03-25-2008 07:09 PM
How does not using most of the cards you have affect the scoring ? I have about 6 or 7 but only use 1 of them for almost everything (amex,high CL), one for everything that doesn't take amex and one at a department store that issues it. The rest never really gets used. I always pay the cards in full. Should I use the rest of the cards for small amounts? Or don't bother ?
03-25-2008 07:18 PM
I agree that closing accounts is not the best idea. Apparently, your CS is affected by the length of time you have had accounts open and the number of inquiries for new accounts. The longer you have had an account open the better. The fewer inquiries the better. I used to close accounts so that I could open others with better rates but this had the effect of lowering my credit score.
03-25-2008 09:07 PM
03-25-2008 10:23 PM
03-25-2008 10:34 PM - edited 03-25-2008 10:40 PM
I'd be inclined to agree with you if I didn't pay off all of my cards each month but since I do, closing CCs can't change my utilization percentage. Closing cards that I had for a long period of time affected the average length of time I have had (open) credit cards. A lower average lowered my score.
Closing cards that I had for a long period of time affected the average length of time I have had (open) credit cards. A lower average lowered my score.
"Average length of time of open credit cards" is not a metric that FICO uses. Neither is "average age of open accounts" or anything to that effect. There is only "average age of accounts," which includes all accounts, open and closed.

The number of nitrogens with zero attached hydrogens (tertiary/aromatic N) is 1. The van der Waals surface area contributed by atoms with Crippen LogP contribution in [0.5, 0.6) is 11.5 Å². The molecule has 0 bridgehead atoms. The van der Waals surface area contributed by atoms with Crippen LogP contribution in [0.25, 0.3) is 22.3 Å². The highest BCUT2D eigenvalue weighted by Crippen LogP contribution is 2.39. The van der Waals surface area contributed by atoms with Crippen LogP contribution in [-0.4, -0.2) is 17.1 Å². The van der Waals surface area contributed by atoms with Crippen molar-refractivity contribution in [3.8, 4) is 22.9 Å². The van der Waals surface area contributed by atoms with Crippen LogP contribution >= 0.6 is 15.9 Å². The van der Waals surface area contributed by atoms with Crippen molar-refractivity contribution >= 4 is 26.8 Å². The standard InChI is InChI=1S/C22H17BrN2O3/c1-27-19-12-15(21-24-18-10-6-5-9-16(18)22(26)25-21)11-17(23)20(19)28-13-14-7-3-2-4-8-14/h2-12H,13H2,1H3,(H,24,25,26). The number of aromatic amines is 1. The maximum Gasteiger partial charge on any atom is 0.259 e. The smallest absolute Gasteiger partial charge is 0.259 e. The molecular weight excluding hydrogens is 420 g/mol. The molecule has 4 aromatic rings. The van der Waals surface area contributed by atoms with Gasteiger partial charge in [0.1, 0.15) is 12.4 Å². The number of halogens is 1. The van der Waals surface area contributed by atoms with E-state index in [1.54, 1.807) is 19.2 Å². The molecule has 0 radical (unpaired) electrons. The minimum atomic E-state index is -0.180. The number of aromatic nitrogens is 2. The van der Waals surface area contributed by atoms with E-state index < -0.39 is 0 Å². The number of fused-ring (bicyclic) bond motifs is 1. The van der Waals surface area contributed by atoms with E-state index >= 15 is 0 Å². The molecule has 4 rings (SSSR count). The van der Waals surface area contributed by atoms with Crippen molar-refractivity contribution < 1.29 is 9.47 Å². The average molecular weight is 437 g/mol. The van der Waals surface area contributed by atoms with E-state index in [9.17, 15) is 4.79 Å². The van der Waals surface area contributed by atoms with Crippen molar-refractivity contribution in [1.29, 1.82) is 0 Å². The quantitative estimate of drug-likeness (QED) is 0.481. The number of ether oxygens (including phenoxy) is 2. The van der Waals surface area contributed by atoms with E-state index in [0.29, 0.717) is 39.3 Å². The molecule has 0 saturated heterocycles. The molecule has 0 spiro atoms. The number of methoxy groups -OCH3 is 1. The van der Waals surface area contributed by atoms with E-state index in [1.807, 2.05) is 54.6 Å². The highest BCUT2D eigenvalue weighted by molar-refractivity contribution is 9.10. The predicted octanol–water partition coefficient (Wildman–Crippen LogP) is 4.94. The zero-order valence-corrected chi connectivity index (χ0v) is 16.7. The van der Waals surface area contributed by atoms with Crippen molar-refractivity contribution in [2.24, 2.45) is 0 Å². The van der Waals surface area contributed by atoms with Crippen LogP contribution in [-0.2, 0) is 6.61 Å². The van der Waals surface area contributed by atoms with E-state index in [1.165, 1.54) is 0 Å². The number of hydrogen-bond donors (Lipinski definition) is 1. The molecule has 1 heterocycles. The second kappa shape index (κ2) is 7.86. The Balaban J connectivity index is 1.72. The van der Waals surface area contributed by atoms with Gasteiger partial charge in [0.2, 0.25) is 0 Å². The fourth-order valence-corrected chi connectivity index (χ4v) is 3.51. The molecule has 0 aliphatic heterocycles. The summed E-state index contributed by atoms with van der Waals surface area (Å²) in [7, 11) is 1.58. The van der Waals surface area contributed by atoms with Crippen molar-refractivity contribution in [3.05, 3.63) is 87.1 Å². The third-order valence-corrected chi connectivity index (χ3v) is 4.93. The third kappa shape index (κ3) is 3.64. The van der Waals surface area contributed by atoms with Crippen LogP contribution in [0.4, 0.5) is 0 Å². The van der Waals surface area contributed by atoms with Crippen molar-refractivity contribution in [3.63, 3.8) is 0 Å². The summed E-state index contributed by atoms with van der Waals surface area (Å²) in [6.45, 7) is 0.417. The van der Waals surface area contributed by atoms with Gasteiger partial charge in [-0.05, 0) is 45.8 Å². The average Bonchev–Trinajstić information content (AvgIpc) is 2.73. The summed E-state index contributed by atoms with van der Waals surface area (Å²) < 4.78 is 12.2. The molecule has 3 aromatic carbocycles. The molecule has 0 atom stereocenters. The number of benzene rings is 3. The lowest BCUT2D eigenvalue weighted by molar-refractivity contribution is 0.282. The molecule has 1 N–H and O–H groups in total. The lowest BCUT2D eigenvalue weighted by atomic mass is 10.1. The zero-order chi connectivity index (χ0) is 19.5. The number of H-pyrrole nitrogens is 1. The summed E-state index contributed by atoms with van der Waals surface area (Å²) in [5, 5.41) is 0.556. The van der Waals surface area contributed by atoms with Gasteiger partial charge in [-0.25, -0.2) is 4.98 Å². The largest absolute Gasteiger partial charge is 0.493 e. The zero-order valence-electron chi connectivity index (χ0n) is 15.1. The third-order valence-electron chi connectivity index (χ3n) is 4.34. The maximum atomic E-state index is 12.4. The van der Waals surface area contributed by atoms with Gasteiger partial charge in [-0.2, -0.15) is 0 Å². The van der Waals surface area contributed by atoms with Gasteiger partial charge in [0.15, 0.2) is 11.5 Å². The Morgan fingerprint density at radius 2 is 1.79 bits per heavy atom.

03-26-2008 06:06 AM - edited 03-26-2008 06:11 AM
03-26-2008 06:28 AM
Number of accounts does matter as well, but only once you have very many accounts.
My two cents: For FICO scoring, as I understand it, is about utilization and age, so the number of accounts will not matter.
However, hasn't Capital One been bad about reporting your Max limit? This will hurt your score if they don't.
As far as getting a mortgage (need help from a mortgage loan officer) doesn't having too many cards, with a high overall credit limit, hurt your chances on getting a mortgage?
03-26-2008 10:18 AM
03-26-2008 10:32 AM
Thanks for the clarification cheddar. I have been paying off my balances before the statement cuts. That must be the reason for the inactive status on my cards. Regarding your comment: "The score drop you referred to was not due to lower average age, but was most likely due to higher utilization.", I still don't understand since I do pay off my cards before statement dates so it can't be higher utilization.
03-27-2008 10:26 AM
IMPORTANT INFORMATION: All FICO® Score products made available on myFICO.com include a FICO® Score 8, along with additional FICO® Score versions. Your lender or insurer may use a different FICO® Score than the versions you receive from myFICO, or another type of credit score altogether. Learn more
FICO, myFICO, Score Watch, The score lenders use, and The Score That Matters are trademarks or registered trademarks of Fair Isaac Corporation. Equifax Credit Report is a trademark of Equifax, Inc. and its affiliated companies. Many factors affect your FICO Score and the interest rates you may receive. Fair Isaac is not a credit repair organization as defined under federal or state law, including the Credit Repair Organizations Act. Fair Isaac does not provide "credit repair" services or advice or assistance regarding "rebuilding" or "improving" your credit record, credit history or credit rating. FTC's website on credit.